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Healthcare (Basel). 2018 Jul 13;6(3). pii: E83. doi: 10.3390/healthcare6030083.

Harmonizing Outcomes for Genomic Medicine: Comparison of eMERGE Outcomes to ClinGen Outcome/Intervention Pairs.

Author information

1
Genomic Medicine Institute, Geisinger, Danville, PA 17822, USA. Jlwilliams3@geisinger.edu.
2
Departments of Pediatrics and Medicine, Columbia University, New York, NY 10025, USA. wkc15@cumc.columbia.edu.
3
Irving Institute for Clinical and Translational Research, Columbia University, New York, NY 10025, USA. avf2117@cumc.columbia.edu.
4
Department of Medicine, Division of Nephrology, Columbia University, New York, NY 10025, USA. kk473@cumc.columbia.edu.
5
Department of Biomedical Informatics, Columbia University, New York, NY 10025, USA. chunhua@columbia.edu.
6
Children's Hospital of Philadelphia, Philadelphia, PA 19104, USA. connollyj1@chop.edu.
7
Children's Hospital of Philadelphia, Philadelphia, PA 19104, USA. harrm@email.chop.edu.
8
Children's Hospital of Philadelphia, Philadelphia, PA 19104, USA. hakonarson@email.chop.edu.
9
Perelman School of Medicine, University of Pennsylvania, Philadelphia, PA 19104, USA. hakonarson@email.chop.edu.
10
Genetic Services, Kaiser Permanente of Washington, Seattle, WA 98101, USA. leppig.k@ghc.org.
11
Kaiser Permanente Washington Health Research Institute, Seattle, WA 98101, USA. larson.e@ghc.org.
12
Departments of Medicine (Medical Genetics) and Genome Sciences, University of Washington, Seattle, WA 98195, USA. gjarvik@medicine.washington.edu.
13
Department Pharmacy, University of Washington, Seattle, WA 98195, USA. veenstra@uw.edu.
14
Center for Genetic Medicine, Northwestern University, Chicago, IL 60611, USA. christin.hoell@northwestern.edu.
15
Center for Genetic Medicine, Northwestern University, Chicago, IL 60611, USA. m-smith6@northwestern.edu.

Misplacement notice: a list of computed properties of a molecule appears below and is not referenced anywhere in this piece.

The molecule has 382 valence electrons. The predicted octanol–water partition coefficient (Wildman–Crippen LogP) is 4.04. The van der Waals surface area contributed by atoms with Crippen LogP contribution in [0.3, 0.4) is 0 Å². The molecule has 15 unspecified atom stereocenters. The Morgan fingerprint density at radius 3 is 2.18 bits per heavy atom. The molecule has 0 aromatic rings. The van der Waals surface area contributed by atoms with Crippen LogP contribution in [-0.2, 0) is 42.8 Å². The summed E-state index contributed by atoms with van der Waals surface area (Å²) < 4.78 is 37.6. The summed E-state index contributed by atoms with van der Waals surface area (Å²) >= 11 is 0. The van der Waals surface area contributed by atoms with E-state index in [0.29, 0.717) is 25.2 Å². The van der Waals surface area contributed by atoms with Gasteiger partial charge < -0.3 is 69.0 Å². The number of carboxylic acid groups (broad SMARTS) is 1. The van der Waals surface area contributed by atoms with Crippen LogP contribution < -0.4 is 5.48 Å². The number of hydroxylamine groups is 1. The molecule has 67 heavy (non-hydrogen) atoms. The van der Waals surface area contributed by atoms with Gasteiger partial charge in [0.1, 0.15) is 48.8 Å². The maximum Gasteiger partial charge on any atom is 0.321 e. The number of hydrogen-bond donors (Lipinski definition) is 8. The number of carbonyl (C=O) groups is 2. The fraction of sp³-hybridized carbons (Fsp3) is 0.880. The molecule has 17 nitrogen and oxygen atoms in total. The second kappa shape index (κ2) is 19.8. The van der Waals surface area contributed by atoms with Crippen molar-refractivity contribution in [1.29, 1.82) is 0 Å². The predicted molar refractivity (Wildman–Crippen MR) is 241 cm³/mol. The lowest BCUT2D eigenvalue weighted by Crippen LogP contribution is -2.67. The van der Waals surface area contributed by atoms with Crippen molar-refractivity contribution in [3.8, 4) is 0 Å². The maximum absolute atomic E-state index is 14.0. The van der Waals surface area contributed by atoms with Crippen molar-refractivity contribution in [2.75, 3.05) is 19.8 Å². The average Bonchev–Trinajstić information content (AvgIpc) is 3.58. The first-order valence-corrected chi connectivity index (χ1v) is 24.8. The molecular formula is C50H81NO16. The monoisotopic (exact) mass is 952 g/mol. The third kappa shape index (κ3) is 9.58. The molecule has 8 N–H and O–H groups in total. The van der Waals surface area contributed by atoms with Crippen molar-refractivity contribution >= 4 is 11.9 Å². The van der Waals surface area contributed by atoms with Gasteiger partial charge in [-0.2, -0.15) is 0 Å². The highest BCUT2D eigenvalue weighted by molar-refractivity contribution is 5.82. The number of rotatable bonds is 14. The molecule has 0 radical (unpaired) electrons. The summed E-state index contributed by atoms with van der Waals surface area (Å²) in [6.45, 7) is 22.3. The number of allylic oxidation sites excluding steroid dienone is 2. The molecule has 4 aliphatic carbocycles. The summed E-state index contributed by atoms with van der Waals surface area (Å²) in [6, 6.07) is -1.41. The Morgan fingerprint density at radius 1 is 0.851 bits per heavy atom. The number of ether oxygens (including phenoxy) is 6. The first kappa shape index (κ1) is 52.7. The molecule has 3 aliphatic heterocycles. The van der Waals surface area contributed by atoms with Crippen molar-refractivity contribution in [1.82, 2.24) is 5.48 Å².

16
Division of Genetics and Genomics, Boston Children's Hospital, and Department of Pediatrics, Harvard Medical School, Boston, MA 02115, USA. Ingrid.Holm@childrens.harvard.edu.
17
Departments of Biomedical Informatics and Medicine, School of Medicine, Vanderbilt University, Nashville, TN 37232, USA. josh.peterson@Vanderbilt.Edu.
18
Genomic Medicine Institute, Geisinger, Danville, PA 17822, USA. mswilliams1@geisinger.edu.

Abstract

Genomic medicine is moving from research to the clinic. There is a lack of evidence about the impact of genomic medicine interventions on health outcomes. This is due in part to a lack of standardized outcome measures that can be used across different programs to evaluate the impact of interventions targeted to specific genetic conditions. The eMERGE Outcomes working group (OWG) developed measures to collect information on outcomes following the return of genomic results to participants for several genetic disorders. These outcomes were compared to outcome intervention pairs for genetic disorders developed independently by the ClinGen Actionability working group (AWG). In general, there was concordance between the defined outcomes between the two groups. The ClinGen outcomes tended to be from a higher level and the AWG scored outcomes represented a subset of outcomes referenced in the accompanying AWG evidence review. eMERGE OWG outcomes were more detailed and discrete, facilitating a collection of relevant information from the health records. This paper demonstrates that common outcomes for genomic medicine interventions can be identified. Further work is needed to standardize outcomes across genomic medicine implementation projects and to make these publicly available to enhance dissemination and assist in making precision public health a reality.

KEYWORDS:

ClinGen; eMERGE; evidence; genomic medicine; genomics; health outcomes; precision public health; standards

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